The menu of the two-week-old Northstar Cafe at Easton differs a bit from its siblings. Ditto for the restaurant's expansive yet unshowy design, which is stylish and inviting.

The menu of the two-week-oldNorthstar Cafe at Eastondiffers a bit from its siblings. Ditto for the restaurant's expansive yet unshowy design, which is stylish and inviting.

But what this Northstar does have in common with itspredecessors is a commitment to excellence, which it regularly achieves by turninghigh-qualityingredients into short-order but highly appealing, completelyhomemade, lively anddelicious food.

Oh yeah, and as with all Northstar operations, this newbie features a remarkably professional and genuinely friendly work staff - in fact, the company has consistently shown a sort of genius in its vetting process.

What's especially fresh about this new chapter in the bright Northstar cookbook is that the Easton branch is a hybrid of the best of the previous Northstars and its more upscale sibling, Third and Hollywood. That means things like 3&H's suave cocktails, great guacamole-and-pimento-cheese appetizer plus their fantastic fish sandwich all find their way onto the menu alongside the best veggie burger ever, those fiber-tastic Buddha bowls andthe rest of the healthy-ish andscrumptious offerings that have made the mini Northstar chain deservedly successful and famous.

The two-tiered space of thisthoroughly modern and roomy new Northstar is big, open and airy. Its predominating horizontal planes of dark and light slatted wood are broken up by a tall central octagonal axis.

Inside, the mood is upbeatand busy in the daytime. At nighttime, when the hanginggeometrically patterned lamps glow in hushed amber tones, and the tasteful contemporary tunes soften, it feels swanky, even nightclubby.

As expected, the veggie-heavy menu is filled with composed, ultra-fresh salads, handcrafted sandwiches, non-Mexican burritos and excellent flatbreads. There's also rotating chalkboard specials.

From that latter category, a Caramelized Onionsoup (i.e. French onion-style, $5) stood out. Eschewingunnecessary cheese gloppiness, and bearing an herby, winey and deeply cooked onion-scentedbroth, it was one of the better versions I've spooned into lately.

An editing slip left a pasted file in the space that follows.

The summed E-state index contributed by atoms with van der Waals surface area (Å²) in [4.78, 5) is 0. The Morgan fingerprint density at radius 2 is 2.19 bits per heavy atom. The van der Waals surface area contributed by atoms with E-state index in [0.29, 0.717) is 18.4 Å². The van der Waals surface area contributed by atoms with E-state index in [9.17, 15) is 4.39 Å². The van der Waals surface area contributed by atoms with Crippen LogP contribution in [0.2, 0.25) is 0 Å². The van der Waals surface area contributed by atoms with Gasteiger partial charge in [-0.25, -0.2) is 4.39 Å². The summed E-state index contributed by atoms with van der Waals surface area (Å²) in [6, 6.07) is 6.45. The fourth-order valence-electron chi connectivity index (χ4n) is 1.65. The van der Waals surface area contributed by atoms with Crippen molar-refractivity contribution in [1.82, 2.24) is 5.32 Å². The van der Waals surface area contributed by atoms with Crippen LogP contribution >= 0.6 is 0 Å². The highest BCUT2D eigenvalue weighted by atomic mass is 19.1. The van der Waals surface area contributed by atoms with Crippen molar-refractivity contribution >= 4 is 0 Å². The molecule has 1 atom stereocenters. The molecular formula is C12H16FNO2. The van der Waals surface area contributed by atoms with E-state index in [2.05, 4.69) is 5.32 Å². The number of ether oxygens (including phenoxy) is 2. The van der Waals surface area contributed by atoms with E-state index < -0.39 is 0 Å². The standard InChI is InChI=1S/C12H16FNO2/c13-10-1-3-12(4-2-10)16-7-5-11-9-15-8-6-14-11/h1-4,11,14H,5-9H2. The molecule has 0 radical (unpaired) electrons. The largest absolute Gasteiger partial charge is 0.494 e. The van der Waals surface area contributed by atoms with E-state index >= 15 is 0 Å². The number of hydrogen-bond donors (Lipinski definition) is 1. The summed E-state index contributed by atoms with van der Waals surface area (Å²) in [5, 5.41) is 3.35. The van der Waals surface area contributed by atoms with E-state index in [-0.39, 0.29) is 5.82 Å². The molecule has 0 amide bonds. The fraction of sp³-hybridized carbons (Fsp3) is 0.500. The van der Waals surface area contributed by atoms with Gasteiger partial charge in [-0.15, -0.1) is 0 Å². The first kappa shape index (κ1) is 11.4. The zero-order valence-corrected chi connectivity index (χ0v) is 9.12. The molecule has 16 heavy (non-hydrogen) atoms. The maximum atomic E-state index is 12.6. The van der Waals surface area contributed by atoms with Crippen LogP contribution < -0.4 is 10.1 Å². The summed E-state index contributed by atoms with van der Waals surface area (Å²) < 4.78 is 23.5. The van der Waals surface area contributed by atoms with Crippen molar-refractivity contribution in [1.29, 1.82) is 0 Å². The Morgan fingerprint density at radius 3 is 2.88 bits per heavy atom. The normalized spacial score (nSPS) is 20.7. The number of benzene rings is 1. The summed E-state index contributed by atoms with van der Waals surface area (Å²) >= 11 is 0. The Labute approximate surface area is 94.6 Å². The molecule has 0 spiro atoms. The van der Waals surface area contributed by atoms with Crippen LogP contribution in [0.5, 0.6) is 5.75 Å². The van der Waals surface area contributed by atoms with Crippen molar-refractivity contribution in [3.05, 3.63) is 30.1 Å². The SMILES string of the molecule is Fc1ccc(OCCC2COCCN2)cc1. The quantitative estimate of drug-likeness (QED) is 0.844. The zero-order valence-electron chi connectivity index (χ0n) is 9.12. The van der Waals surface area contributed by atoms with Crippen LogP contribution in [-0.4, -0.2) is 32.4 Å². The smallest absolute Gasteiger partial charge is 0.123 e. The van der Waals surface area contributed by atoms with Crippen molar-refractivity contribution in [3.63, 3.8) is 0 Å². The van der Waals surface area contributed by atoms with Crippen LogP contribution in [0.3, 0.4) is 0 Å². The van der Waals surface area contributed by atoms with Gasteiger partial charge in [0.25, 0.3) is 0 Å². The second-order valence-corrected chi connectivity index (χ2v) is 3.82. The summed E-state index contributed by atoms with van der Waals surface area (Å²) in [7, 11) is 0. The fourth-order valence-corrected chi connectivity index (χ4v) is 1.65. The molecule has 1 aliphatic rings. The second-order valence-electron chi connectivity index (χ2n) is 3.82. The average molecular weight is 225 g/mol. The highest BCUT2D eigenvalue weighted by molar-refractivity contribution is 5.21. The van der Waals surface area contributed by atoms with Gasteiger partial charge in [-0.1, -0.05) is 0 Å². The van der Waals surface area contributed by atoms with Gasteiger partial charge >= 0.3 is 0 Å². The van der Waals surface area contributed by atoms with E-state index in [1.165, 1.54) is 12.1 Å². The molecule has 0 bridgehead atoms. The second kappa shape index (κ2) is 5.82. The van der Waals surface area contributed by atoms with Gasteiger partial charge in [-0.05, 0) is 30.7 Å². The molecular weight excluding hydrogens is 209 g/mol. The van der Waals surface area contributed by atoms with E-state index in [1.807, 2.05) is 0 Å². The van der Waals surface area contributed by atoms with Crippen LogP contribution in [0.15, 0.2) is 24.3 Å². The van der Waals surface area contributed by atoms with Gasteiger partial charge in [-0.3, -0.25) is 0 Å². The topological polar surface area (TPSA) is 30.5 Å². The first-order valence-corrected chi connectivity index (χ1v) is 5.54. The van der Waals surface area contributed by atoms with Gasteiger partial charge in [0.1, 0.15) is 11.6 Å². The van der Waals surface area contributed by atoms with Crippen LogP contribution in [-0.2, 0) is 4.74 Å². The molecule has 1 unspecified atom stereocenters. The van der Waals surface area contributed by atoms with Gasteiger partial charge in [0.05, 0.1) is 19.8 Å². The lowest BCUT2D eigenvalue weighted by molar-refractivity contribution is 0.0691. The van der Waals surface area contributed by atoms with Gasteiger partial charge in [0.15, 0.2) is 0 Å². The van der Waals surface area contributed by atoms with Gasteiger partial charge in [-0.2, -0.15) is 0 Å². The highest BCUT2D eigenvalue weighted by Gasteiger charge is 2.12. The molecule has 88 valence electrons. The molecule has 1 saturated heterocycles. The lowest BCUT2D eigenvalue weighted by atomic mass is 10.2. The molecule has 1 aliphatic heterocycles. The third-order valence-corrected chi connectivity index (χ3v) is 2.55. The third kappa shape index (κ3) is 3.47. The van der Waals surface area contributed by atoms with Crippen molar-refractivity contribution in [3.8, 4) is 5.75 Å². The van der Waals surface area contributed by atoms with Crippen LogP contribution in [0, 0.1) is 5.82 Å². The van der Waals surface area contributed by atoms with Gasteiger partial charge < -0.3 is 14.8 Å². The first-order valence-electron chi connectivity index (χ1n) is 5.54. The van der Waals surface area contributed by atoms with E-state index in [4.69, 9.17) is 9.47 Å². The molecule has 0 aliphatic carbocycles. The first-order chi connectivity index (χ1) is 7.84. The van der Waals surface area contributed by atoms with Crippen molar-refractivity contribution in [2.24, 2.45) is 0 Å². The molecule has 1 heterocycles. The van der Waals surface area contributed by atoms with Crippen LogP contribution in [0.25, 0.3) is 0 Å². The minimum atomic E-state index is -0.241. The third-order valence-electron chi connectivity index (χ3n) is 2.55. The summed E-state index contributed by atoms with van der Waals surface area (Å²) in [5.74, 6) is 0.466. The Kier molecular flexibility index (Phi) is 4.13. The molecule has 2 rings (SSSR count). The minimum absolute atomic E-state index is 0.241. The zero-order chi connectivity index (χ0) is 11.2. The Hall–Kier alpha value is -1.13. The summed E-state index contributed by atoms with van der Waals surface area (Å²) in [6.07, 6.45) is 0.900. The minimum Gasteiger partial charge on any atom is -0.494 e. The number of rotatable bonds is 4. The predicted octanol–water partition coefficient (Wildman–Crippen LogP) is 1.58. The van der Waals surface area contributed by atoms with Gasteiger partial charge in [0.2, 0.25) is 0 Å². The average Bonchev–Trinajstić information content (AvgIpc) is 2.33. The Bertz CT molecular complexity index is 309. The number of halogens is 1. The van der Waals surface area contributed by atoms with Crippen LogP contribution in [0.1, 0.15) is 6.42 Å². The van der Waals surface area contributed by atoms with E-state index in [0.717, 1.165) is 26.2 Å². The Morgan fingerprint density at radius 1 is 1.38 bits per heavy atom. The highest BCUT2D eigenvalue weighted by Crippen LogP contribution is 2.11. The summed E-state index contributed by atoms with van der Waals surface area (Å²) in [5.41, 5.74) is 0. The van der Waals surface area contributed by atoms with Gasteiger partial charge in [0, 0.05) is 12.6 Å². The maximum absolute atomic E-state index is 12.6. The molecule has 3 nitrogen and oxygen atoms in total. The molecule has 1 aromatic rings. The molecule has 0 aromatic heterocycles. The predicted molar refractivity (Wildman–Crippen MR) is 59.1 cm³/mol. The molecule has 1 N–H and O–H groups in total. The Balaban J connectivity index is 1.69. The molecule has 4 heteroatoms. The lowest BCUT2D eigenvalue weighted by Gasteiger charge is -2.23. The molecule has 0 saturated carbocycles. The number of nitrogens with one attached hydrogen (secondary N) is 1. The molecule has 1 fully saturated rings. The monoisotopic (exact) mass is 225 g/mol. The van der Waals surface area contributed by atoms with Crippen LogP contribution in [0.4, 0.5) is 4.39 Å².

Another specialty in the key of francais was a terrific Half Rotisserie Chicken ($15). The juicy bird arrived with crinkly skin arousingly crusted with salt, garlic and rosemary plus black and red pepper. On the side were a no B.S.mushroom gravy and thin handcut fries that were golden brown and not at allgreasy.

A turkey sandwich special ($12.50)sounded kindamundane, but it wasn't. Its gently smoked, tender deli-style meat was about as good as deli turkey gets. It came niftily tricked out with big clumps ofpickly roasted red peppers, a basily aioli and mesclun greens. Enveloping these harmonious components wasan oversized, toasted housemade focaccia roll. On the side was a fruity, nutty and wonderfully fun to eat fresh veggie and wild rice salad.

OK, that fish sandwich. Unlike so many bulk-minded, frozen and fried others, this one showcased fresh-tasting, juicy, grill-marked seafood (that night it was mahi mahi) - and lots of it. The gentle oceanic treat came on a great toasted bun and was dressed with an herb aioli plus high quality tomato, onion and shredded lettuce.

The sammie comes sided with those excellent house fries, but I subbed healthier steamed broccoli with a (Buddha Bowl-type) spicy, sweet and gingery peanut sauce. I loved it all.

Now, if that fish sandwich's $14 price tag is too steep for you, by all means, save a few bucks and get one of those industrial, cheap and greasy versions available almost anywhere else. Me, I'll be at Northstar.

For more local food news and reviews, click to G.A. Benton's blog at blog.columbusalive.com/underthetable